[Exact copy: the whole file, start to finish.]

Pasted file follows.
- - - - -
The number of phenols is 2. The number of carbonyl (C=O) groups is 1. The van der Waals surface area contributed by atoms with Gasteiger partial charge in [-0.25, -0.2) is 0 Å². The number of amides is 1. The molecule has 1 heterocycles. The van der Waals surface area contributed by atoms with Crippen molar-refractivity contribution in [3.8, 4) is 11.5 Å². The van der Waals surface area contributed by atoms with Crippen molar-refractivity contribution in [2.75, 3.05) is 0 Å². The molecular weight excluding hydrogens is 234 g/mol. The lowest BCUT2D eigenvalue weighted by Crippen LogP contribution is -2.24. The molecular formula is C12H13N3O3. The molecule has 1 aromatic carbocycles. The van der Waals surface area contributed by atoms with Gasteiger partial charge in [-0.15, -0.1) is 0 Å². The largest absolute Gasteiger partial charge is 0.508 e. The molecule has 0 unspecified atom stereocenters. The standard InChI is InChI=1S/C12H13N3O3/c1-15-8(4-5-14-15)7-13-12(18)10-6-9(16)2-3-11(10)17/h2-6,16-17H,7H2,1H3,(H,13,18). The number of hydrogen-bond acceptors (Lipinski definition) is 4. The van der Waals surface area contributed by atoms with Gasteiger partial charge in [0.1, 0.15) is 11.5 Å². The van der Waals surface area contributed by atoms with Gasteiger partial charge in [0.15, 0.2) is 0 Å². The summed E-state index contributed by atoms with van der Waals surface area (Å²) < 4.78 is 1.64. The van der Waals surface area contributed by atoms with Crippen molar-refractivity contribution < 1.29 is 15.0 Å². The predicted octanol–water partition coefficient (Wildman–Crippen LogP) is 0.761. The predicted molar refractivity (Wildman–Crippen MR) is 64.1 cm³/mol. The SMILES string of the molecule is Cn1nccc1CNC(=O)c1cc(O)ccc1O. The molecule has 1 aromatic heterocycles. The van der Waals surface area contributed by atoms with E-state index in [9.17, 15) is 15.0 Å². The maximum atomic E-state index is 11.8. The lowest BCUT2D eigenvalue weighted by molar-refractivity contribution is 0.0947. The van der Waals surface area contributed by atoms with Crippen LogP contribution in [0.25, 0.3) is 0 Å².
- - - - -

The number of phenols is 2. The number of carbonyl (C=O) groups is 1. The van der Waals surface area contributed by atoms with Gasteiger partial charge in [-0.25, -0.2) is 0 Å². The number of amides is 1. The molecule has 1 heterocycles. The van der Waals surface area contributed by atoms with Crippen molar-refractivity contribution in [3.8, 4) is 11.5 Å². The van der Waals surface area contributed by atoms with Crippen molar-refractivity contribution in [2.75, 3.05) is 0 Å². The molecular weight excluding hydrogens is 234 g/mol. The lowest BCUT2D eigenvalue weighted by Crippen LogP contribution is -2.24. The molecular formula is C12H13N3O3. The molecule has 1 aromatic carbocycles. The van der Waals surface area contributed by atoms with Gasteiger partial charge in [-0.15, -0.1) is 0 Å². The largest absolute Gasteiger partial charge is 0.508 e. The molecule has 0 unspecified atom stereocenters. The standard InChI is InChI=1S/C12H13N3O3/c1-15-8(4-5-14-15)7-13-12(18)10-6-9(16)2-3-11(10)17/h2-6,16-17H,7H2,1H3,(H,13,18). The number of hydrogen-bond acceptors (Lipinski definition) is 4. The van der Waals surface area contributed by atoms with Gasteiger partial charge in [0.1, 0.15) is 11.5 Å². The van der Waals surface area contributed by atoms with Gasteiger partial charge in [0.15, 0.2) is 0 Å². The summed E-state index contributed by atoms with van der Waals surface area (Å²) < 4.78 is 1.64. The van der Waals surface area contributed by atoms with Crippen molar-refractivity contribution < 1.29 is 15.0 Å². The predicted octanol–water partition coefficient (Wildman–Crippen LogP) is 0.761. The predicted molar refractivity (Wildman–Crippen MR) is 64.1 cm³/mol. The SMILES string of the molecule is Cn1nccc1CNC(=O)c1cc(O)ccc1O. The molecule has 1 aromatic heterocycles. The van der Waals surface area contributed by atoms with E-state index in [9.17, 15) is 15.0 Å². The maximum atomic E-state index is 11.8. The lowest BCUT2D eigenvalue weighted by molar-refractivity contribution is 0.0947. The van der Waals surface area contributed by atoms with Crippen LogP contribution in [0.25, 0.3) is 0 Å².